KELLY: All right, so setting aside letters and all the legalese and policy issues, what does this mean if I am a woman and I rely on Planned Parenthood for services from birth control to pregnancy tests and so on?

MCCAMMON: Right. Well, Planned Parenthood has declined to put an exact dollar figure on what Title X means for their organization, so it's hard to know exactly how large of a share of their budget it is. But it is a big program, and Planned Parenthood serves 4 in 10 people who receive it. So for Planned Parenthood clinics, what they're saying is it could mean longer wait times for appointments. Some people may wait longer for care or go without it, may have to drive longer distances for treatment or pay more than they've paid in the past.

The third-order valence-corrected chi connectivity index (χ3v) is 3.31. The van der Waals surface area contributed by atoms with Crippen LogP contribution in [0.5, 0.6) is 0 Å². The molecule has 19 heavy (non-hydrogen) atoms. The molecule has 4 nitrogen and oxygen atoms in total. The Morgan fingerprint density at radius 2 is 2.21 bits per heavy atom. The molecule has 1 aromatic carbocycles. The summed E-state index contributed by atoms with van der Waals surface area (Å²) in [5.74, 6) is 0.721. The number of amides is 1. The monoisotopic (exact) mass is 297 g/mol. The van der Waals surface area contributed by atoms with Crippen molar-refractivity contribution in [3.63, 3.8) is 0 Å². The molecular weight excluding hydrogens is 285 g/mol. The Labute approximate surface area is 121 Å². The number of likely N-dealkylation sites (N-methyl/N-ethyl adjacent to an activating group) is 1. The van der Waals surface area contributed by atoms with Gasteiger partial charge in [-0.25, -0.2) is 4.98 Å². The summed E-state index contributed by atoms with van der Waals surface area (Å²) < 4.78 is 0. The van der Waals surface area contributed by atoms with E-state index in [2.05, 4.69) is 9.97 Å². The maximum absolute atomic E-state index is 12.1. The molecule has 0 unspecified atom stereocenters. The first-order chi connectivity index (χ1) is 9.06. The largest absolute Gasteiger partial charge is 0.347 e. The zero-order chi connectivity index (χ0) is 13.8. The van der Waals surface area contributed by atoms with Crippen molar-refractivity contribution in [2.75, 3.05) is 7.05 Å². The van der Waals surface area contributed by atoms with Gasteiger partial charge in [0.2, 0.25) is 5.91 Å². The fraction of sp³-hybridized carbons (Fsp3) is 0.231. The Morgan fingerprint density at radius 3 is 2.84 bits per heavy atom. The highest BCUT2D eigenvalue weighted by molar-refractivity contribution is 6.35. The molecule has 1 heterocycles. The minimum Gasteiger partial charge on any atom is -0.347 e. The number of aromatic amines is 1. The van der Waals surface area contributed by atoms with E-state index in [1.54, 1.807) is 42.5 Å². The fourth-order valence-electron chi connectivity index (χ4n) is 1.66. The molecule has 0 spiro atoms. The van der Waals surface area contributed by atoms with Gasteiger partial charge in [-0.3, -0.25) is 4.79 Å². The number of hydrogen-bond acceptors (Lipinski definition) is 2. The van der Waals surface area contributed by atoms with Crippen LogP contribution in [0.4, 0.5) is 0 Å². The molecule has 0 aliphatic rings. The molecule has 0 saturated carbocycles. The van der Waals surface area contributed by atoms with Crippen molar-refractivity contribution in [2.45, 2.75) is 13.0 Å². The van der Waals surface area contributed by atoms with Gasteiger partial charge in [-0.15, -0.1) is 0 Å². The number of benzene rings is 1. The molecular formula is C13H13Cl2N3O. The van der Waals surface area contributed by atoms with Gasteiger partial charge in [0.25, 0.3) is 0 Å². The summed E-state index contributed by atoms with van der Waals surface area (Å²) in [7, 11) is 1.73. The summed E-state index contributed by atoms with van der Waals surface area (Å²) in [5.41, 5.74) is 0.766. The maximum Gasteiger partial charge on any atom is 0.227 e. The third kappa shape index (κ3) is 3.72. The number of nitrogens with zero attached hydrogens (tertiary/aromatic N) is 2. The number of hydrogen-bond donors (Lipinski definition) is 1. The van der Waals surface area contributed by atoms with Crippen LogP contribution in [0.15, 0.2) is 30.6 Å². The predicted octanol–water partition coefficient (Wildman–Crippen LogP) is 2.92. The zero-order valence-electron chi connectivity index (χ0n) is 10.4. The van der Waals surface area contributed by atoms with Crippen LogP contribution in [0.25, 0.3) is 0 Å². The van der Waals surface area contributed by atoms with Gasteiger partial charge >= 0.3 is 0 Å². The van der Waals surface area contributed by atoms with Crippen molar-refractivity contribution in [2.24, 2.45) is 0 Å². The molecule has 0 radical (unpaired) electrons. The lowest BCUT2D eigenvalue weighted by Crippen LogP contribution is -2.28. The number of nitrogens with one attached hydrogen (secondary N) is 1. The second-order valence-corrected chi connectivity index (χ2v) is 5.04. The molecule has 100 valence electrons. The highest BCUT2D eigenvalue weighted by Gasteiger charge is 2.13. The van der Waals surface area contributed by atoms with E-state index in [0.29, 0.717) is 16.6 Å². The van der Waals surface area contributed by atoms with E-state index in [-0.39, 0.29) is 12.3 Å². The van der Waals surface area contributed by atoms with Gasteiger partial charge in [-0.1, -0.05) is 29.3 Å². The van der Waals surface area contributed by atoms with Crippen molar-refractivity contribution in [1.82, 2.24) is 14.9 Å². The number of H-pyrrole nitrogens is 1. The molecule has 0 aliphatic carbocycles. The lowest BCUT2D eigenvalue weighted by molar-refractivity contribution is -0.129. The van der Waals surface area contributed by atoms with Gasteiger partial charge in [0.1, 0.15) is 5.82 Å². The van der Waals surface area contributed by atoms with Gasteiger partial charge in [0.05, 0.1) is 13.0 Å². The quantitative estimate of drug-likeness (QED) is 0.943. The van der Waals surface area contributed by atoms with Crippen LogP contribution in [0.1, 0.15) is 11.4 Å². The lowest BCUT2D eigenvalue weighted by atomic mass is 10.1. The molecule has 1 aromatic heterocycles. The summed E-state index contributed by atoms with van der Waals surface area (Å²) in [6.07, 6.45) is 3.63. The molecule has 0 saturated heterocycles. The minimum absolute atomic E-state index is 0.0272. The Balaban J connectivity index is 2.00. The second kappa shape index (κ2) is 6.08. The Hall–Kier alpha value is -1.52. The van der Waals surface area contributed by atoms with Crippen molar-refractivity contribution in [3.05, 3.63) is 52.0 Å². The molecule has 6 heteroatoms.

In rural areas, the impact is likely going to be bigger. In Maine, for example, a state with a lot of rural areas, of course, Maine Family Planning is the only Title X grantee, and they, again, are withdrawing. I spoke with an attorney who's representing them in a lawsuit against this rule, and she said as many as 15 clinics could be forced to close in Maine if other funding sources can't be found. These groups are looking for other types of funding, but they say they cannot patch through forever.

KELLY: President Trump and his supporters - are they counting this move today as a victory?

MCCAMMON: Definitely. President Trump and other Republicans have promised to defund Planned Parenthood, as they put it. They've campaigned on that. I talked to Doreen Denny of Concerned Women for America, a group that opposes abortion rights. She says no public dollars should go to Planned Parenthood if they are involved in abortion in any way.